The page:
Policing wasn’t Finn’s initial choice of career, but her mom encouraged her to apply for the position in Chatham when Finn was in her second year of pre-law at Carlton University in Ottawa. Her actual first choice out of high school, Finn explained, was joining the Canadian Air Force.

“I went to the Royal Military College for my entrance interview in 1985 and they asked me what branch I was interested in and when I told them Air Force, they told me I couldn’t be a pilot,” Finn recalled. “I walked out of there and went to Carlton to become a lawyer and fight for all the things women weren’t allowed to do,” she joked.

Finn applied for the position in Chatham and became one of the first women to be hired by the Chatham police on July 4, 1988. Finn found out that same day she faced an uphill battle with the attitude towards women in policing.

“There were no other females and I was told they didn’t want to hire me, but they had to. But I got a wonderful shift, and wonderful staff and I haven’t looked back,” the veteran officer said. “It was close to two years before another female came. I was a tomboy but I not only was proving my worth to myself, but to my co-workers and the community. My training officer, Peter Bakker, was the reason I stayed.”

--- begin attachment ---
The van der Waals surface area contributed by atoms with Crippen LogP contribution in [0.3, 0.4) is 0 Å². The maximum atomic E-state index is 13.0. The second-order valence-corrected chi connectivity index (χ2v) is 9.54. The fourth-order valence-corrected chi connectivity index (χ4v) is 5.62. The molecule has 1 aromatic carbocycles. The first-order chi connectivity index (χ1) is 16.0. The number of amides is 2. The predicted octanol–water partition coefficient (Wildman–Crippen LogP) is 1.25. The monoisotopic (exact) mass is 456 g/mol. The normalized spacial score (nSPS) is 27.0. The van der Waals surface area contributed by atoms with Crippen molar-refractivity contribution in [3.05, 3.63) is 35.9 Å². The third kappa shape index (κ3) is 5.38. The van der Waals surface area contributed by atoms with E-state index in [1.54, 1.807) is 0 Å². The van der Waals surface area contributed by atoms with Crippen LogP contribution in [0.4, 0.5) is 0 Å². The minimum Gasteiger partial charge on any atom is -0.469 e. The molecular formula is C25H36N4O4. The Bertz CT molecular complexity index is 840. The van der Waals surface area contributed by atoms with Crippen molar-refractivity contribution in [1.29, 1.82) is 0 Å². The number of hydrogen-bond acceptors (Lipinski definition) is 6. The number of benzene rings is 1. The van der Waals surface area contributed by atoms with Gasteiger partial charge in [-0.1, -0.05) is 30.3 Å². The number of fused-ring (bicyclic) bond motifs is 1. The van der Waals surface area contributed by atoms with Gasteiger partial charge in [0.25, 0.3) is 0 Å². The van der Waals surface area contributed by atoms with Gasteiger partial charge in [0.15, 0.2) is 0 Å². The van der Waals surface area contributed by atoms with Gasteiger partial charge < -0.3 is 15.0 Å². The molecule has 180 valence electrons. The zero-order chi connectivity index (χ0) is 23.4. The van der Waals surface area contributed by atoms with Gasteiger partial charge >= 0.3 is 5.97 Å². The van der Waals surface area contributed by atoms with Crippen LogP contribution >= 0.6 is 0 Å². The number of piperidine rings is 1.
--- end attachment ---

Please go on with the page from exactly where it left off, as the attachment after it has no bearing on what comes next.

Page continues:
While most fellow officers learned early on that Finn could handle herself, she brought a calm and respectful style of policing to her shifts walking the neighbourhoods of Chatham.

“I knew how to hold my own, but I decided I was going to make friends with people, because I would rather have them as a friend than an enemy,” Finn said, smiling. “My mom used to say I was the friend of the friendless. If I see someone standing there and they look out of sorts, I’ll go talk to them. I told my dad I got that from him. When I was a kid, he let people live with us for two weeks after they lost their jobs.

“When I was walking King Street, I got to see a different side of people. If you take the time to sit and talk with them, you may be able to change them. And at times, they helped me get through what I was dealing with in life.”

She reminisced about walking the beat and coming across a person known then as the town drunk, who would collect bottles and take them to the beer store. That person was combative when drunk and was usually met with force from the police when he would come up swinging.